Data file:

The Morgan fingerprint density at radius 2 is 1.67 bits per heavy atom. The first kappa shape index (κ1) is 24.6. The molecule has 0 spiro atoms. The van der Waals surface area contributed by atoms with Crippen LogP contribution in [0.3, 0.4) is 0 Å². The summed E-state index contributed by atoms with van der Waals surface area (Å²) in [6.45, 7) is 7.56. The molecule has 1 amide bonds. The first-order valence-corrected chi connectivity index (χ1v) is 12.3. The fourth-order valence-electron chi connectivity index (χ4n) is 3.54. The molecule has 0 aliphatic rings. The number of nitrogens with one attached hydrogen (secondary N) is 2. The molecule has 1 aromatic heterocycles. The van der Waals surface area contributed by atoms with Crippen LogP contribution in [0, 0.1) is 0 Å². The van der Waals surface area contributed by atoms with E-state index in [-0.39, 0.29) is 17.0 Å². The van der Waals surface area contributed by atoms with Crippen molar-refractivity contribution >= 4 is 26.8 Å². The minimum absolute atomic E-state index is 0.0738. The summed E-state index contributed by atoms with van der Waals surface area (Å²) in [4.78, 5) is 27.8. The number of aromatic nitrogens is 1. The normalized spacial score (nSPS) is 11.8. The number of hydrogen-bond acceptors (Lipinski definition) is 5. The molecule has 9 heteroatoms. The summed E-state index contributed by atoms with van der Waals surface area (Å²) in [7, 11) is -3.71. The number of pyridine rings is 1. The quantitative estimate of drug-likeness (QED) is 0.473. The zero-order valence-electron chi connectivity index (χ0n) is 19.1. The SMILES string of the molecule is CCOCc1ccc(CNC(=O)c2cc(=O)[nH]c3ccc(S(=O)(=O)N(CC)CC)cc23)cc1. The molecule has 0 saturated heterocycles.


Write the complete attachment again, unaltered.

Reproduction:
The Morgan fingerprint density at radius 2 is 1.67 bits per heavy atom. The first kappa shape index (κ1) is 24.6. The molecule has 0 spiro atoms. The van der Waals surface area contributed by atoms with Crippen LogP contribution in [0.3, 0.4) is 0 Å². The summed E-state index contributed by atoms with van der Waals surface area (Å²) in [6.45, 7) is 7.56. The molecule has 1 amide bonds. The first-order valence-corrected chi connectivity index (χ1v) is 12.3. The fourth-order valence-electron chi connectivity index (χ4n) is 3.54. The molecule has 0 aliphatic rings. The number of nitrogens with one attached hydrogen (secondary N) is 2. The molecule has 1 aromatic heterocycles. The van der Waals surface area contributed by atoms with Crippen LogP contribution in [0, 0.1) is 0 Å². The van der Waals surface area contributed by atoms with E-state index in [-0.39, 0.29) is 17.0 Å². The van der Waals surface area contributed by atoms with Crippen molar-refractivity contribution >= 4 is 26.8 Å². The minimum absolute atomic E-state index is 0.0738. The summed E-state index contributed by atoms with van der Waals surface area (Å²) in [4.78, 5) is 27.8. The number of aromatic nitrogens is 1. The normalized spacial score (nSPS) is 11.8. The number of hydrogen-bond acceptors (Lipinski definition) is 5. The molecule has 9 heteroatoms. The summed E-state index contributed by atoms with van der Waals surface area (Å²) in [7, 11) is -3.71. The number of pyridine rings is 1. The quantitative estimate of drug-likeness (QED) is 0.473. The zero-order valence-electron chi connectivity index (χ0n) is 19.1. The SMILES string of the molecule is CCOCc1ccc(CNC(=O)c2cc(=O)[nH]c3ccc(S(=O)(=O)N(CC)CC)cc23)cc1. The molecule has 0 saturated heterocycles.